How to be financially fearless in your 30s and 40s

4 min | 06 December 2021

The Chase team

Moving up the property ladder, having children, changing career… life in your 30s and 40s can be a busy (and often expensive) time. If you had the chance, what money advice would you give to your younger self? Would you have done things differently? We spoke to a range of people to find out.

“I regret not being in a position to buy a property earlier before the housing market became ludicrous. Still, I’m on the housing ladder now and the certainty of being a homeowner has really helped with starting a family. I would like to design and build my own home one day when my children are older, provided I don't have to go to the extremes of living in a caravan with a baby over winter, like you see on Grand Designs.

“You hear a lot about couples arguing about money. However, my wife and I have a similar mindset on finances, which has meant money is rarely a cause of marital strife. My wife's idea of getting a joint account for shared costs helps keep things clear and simple.”

Lawrence, 38

“My partner and I thought about moving up the property ladder – buying a bigger house is appealing. But a house is not just a commodity, it's your home. We’re happy here, and we have enough space, so I’m pleased we’ve stayed and focused on clearing the mortgage to give us more options in the future.

“I went freelance just after hitting 40. As long as you're not running away from anything but heading towards a new opportunity, then it could be a positive change. I haven't looked back and doubt I would choose to be a full-time staffer again.”

Patrick, 50

“I’ve changed my career four times. It may sound like a lot, but I see life as a series of opportunities, so you shouldn’t be afraid to explore and revisit what you want in life, and think about what brings you joy. We spend so long at work, so it’s important to reflect on this. I believe you need flexibility and agility to manage your career in your 30s and 40s; that would be my advice.”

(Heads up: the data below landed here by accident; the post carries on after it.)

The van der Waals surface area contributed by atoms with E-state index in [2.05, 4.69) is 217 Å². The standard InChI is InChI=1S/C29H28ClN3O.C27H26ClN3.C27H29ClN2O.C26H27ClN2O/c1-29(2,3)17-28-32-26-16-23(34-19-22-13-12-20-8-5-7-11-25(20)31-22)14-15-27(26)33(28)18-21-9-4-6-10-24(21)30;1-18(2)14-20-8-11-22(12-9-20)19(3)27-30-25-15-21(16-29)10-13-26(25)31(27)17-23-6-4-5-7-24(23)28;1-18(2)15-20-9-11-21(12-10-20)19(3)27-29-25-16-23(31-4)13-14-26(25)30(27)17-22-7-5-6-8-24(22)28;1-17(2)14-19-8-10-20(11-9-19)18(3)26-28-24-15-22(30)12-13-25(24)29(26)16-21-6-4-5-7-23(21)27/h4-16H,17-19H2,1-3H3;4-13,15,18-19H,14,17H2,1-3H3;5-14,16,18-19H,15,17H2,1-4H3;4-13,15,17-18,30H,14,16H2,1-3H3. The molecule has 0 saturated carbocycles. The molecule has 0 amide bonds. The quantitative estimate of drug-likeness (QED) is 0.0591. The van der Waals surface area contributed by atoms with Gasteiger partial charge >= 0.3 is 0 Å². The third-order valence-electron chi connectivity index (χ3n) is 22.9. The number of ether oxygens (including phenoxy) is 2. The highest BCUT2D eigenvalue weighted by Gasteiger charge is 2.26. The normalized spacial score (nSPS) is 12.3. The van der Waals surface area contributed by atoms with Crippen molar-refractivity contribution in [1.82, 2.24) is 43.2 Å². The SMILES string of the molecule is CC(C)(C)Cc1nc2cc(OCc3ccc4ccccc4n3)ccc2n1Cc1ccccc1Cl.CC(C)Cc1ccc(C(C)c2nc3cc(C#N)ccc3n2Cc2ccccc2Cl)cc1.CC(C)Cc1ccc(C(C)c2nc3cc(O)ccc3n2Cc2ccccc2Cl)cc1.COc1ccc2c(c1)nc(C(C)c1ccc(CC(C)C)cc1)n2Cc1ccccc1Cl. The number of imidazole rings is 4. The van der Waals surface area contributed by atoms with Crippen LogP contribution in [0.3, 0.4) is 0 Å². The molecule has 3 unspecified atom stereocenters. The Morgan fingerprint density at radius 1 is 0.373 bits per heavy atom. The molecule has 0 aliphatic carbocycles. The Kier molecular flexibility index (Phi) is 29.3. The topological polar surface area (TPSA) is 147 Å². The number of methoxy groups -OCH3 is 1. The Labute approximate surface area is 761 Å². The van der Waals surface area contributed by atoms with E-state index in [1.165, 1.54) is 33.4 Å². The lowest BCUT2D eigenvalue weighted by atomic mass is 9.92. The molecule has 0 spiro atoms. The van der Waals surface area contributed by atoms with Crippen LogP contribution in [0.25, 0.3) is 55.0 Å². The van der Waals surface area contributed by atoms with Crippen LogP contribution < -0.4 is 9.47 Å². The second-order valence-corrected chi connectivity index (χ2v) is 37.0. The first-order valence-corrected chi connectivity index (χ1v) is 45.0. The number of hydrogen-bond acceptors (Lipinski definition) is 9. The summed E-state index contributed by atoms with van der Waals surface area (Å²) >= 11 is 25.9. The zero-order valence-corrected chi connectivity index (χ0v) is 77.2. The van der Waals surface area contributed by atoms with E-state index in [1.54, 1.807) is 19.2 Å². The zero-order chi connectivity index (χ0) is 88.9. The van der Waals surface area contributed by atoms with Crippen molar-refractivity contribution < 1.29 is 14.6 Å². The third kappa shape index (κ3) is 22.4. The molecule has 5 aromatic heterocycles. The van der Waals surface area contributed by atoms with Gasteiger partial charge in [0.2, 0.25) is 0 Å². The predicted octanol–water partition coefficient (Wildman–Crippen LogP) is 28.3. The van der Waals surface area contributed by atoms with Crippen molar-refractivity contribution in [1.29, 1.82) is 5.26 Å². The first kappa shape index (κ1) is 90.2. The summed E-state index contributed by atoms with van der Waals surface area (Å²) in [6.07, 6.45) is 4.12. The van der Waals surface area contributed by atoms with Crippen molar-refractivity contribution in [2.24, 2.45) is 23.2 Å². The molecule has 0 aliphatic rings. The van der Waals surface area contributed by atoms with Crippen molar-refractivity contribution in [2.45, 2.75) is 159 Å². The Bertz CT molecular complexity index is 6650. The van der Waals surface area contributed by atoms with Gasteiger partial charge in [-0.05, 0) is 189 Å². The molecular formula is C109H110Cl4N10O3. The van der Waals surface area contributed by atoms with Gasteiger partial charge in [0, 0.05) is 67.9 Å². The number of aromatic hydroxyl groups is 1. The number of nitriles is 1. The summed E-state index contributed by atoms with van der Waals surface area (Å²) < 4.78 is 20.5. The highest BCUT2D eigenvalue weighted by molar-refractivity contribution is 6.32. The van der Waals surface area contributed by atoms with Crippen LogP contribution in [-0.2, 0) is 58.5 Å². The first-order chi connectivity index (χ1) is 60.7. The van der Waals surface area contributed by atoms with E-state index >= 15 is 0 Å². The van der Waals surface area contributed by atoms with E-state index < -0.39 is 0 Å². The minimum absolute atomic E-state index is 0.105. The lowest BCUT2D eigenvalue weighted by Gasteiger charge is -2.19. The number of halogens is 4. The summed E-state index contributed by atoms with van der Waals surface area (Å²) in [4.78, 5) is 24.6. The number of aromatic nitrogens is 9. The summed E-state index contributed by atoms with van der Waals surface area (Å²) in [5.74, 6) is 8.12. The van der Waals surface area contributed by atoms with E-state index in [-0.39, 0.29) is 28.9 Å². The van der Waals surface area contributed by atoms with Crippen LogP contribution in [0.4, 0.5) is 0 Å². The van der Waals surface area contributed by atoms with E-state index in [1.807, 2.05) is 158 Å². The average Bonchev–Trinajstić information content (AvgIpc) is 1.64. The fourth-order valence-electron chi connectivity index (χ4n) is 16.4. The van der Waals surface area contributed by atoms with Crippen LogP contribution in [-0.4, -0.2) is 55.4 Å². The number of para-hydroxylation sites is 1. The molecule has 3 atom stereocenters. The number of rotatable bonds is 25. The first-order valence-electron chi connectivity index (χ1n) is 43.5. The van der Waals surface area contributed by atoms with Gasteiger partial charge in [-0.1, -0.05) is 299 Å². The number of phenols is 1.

Amélie, 40

“After eight years of freelancing, I went back to work full-time at 40. It was not a career change, but it was a very big change to work/family life. I would say though, being a parent doesn’t mean you can't change careers or feel as though something is 'too late'. It isn't and you may find yourself going back stronger.

“However, I’d also tell my younger self that being a working parent is tough. When your kids start school, there's a whole new routine and little flexibility (they can't just be late or take a day off like at nursery). There is also an emotional side for both parents and children to cope with. Sometimes I feel like super-mum, and other days are hard. I think it’s important you work for a company that allows you to have a good work/life balance – you don’t have to apologise for being a mum.”

Kalpana, 44

“I was always very good at saving when I was younger. Since having children and being married to someone who is more of a spender, I have become less good at saving. With the priorities of managing a busy family life, trying to save can become harder and the temptation to just enjoy the here and now can be greater. Increased fatigue and stress can also make it harder to resist the temptation to treat yourself. It is something you need to proactively organise, even if it’s just taking money out of your current account for savings as soon as you’ve been paid.

“We’ve taught our children to save from a young age, and we also set aside money they can give, be it to a charity or fundraising project. We also teach them about online safety in terms of preventing fraud, although my children – who are almost teenagers – are also teaching me about what they have learnt at school!”

Caroline, 44

“l tried to teach my children about the value of money by taking them to car boot sales to decide if they want to buy a second-hand toy (and help save the planet) or they could save their money and buy something new. I’m glad I did it and would recommend this tactic to other parents.”

Marion, 60

“My advice to my younger self is don't buy a fixer-upper. Just seemed like a good idea at the time!”

Concetta, 40

Disclaimer: This article is for information only and does not constitute financial advice

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